What is considered a social ‘norm’ or correct etiquette will change dependent on where you are in the world, or where you were brought up. For example, here in Britain, it’s quite normal to jay walk, whereas in other countries this is considered a punishable crime.

Caxton have done some research into some of the most unusual etiquettes and laws around the world, to keep in mind whilst on your holidays. Make sure to travel smart and don’t get caught out!

 

Chewing Gum in Singapore

A surprisingly well-known international law is the ‘the gum ban’ in Singapore, which was introduced in 1992.  This ban was put in place as a means of keeping the streets of Singapore clean, as reports were showing that they were spending approximately S$150,000 annually on tidying up gum in public places.

Since 2004 - as a result of the US-Singapore Free Trade Agreement - pharmacists and dentists have also been allowed to sell "therapeutic" gum, to customers with a medical prescription.

Consider packing some polo mints instead if you're planning on heading to Singapore.

 

Riding a Cow Drunk in Scotland

Yes, you read that correctly, it is illegal to ride a cow in Scotland while intoxicated. Technically, the full 1872 law mandates people to not be drunk when in charge of a cow, horse, carriage or steam engine.

Therefore, best to just hail a cab or order an Uber when drunk and trying to get home in Scotland.

 

Carrying your own breathalyser in France

Anyone that owns a driving license should be aware of what a breathalyser is and hope to never encounter it.

However, in France, there is a law in place which states that you cannot drive a car unless you have a breathalyser to hand.

If you’re planning on driving in France, make sure to arm yourself with a working breathalyser in your glove box.

 

No Buddha tattoos in Sri Lanka

The mistreatment of Buddhist images and artefacts is a serious offence in Sri Lanka; many tourists have been convicted for this.

British nationals have been refused entry to Sri Lanka or faced deportation for having visible tattoos of Buddha.

 

Don’t destroy currency in Turkey

In Turkey, it is considered a crime to insult the Turkish nation and the national flag, or to deface or destroy Turkish currency. Committing this crime could see people reprimanded with prison time - anywhere between 6 months and 3 years.

Similarly, it is illegal to step on currency in Thailand, as the notes have the face of the long reigning king on. Also, it is a crime to be overheard insulting the king of Thailand.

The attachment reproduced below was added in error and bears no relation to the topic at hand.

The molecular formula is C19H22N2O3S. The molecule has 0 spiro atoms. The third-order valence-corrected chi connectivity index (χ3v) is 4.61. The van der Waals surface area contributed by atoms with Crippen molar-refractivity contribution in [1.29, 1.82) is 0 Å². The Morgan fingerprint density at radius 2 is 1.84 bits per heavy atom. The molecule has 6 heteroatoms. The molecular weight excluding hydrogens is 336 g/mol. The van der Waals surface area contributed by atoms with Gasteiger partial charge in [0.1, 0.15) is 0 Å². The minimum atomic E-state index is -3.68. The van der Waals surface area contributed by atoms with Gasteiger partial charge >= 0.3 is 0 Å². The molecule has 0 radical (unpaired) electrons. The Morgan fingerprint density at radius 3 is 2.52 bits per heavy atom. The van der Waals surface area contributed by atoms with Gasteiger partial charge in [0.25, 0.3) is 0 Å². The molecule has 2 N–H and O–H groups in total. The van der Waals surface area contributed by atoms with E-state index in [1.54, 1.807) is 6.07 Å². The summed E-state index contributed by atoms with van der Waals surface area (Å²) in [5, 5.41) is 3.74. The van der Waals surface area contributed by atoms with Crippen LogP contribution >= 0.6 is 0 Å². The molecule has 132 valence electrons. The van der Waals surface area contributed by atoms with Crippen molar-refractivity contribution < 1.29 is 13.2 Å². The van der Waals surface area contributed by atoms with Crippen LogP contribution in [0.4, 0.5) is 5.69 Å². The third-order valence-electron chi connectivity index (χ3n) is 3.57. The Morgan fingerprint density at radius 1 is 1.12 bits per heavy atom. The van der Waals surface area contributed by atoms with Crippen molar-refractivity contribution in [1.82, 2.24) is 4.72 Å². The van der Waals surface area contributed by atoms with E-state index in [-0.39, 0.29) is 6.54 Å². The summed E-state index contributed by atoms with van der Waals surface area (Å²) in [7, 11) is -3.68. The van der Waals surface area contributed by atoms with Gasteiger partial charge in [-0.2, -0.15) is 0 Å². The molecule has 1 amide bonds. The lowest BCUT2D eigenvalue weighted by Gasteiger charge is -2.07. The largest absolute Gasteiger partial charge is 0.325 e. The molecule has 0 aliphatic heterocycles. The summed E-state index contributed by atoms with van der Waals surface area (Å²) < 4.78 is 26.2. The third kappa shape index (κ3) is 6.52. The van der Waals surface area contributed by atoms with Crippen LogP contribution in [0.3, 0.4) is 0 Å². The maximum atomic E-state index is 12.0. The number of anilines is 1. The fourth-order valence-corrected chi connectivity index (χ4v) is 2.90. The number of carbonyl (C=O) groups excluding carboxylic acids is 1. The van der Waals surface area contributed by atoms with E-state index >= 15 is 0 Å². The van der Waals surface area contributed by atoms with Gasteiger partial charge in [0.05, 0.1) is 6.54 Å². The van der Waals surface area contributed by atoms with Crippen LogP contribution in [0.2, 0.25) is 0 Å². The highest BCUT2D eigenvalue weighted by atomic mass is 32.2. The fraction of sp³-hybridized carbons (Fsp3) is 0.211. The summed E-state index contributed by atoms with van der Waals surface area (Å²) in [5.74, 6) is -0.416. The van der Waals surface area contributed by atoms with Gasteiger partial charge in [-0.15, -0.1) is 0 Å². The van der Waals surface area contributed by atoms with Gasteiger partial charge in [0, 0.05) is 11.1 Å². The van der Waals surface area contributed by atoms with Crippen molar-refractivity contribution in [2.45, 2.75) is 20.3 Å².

Feeding pigeons in Venice

St Mark’s Square in Venice is a popular spot, attracting tourists from all over the world. If you plan on visiting this tourist hub, make sure to avoid feeding the pigeons as since 2006, selling or distributing grain pigeons in this square has been illegal.

The ban was put in place to prevent the birds from leavings droppings across St Mark’s Square; if you’re caught feeding the birds, you could face up to a £622 fine.

 

Driving without headlights on in Scandinavia

Scandinavian law states that drivers must always have dimmed headlights on their vehicles, even during the day.

Scandinavia is renown for its shorter daylight hours, especially in the winter months. 

If you're planning on taking a car journey anywhere, remember to flick your lights on first!

 

Potato possession in Australia

In Western Australia, individuals are only legally allowed to possess 50kg of potatoes at a time. Anything over this quantity is considered illegal and the regulators can take strict action against it.

Many people believe that this law was a product of the regulation of food during the Great Depression.

 

Voting in Egypt is a must

In Egypt, political voting is compulsory for every Egyptian citizen over 18 years of age. Those who do not participate in voting are bound to be punished with a hefty fine and even potential prison sentence.

Naturally, if you're just visiting Egypt this law will not apply to you in any way, but it is always good to be aware of the rules and regulations imposed within the country you are planning on travelling to. 

 

The ‘fat tax’

More and more people are conscious of adopting healthier eating habits; however, India have taken it to another level.

A 'fat tax' was implemented in Kerala state. It was set at 14.5% for hamburgers, pizza, donuts, and other fatty dishes that are served in restaurants. If you’re feeling extra hungry and hoping to devour a feast – make sure you take this extra tax into consideration.

Other countries have adopted similar tax techniques to help curb obesity levels, such as Mexico (8% tax increase on junk food, along with Norway and France honing in on their sugary drinks tax.

 

Planning a trip abroad

Planning your 2020 travel itinerary nice and early helps you bag the best holiday deals – but while you’re at it, don’t forget to sort your travel money, holiday insurance and Caxton multi-currency card all sorted well in advance too.

To make it even easier to save for a holiday, why not set up a Travel Savings Plan with Caxton to ensure that your holiday kitty builds up in time? It is a great way to steadily build up your travel fund and remove exchange rate uncertainty.

Make sure you don’t get caught out in any of these laws, regulations or etiquettes whilst travelling around the world. It’s advised to look up common laws in order to ensure that you are abiding by them.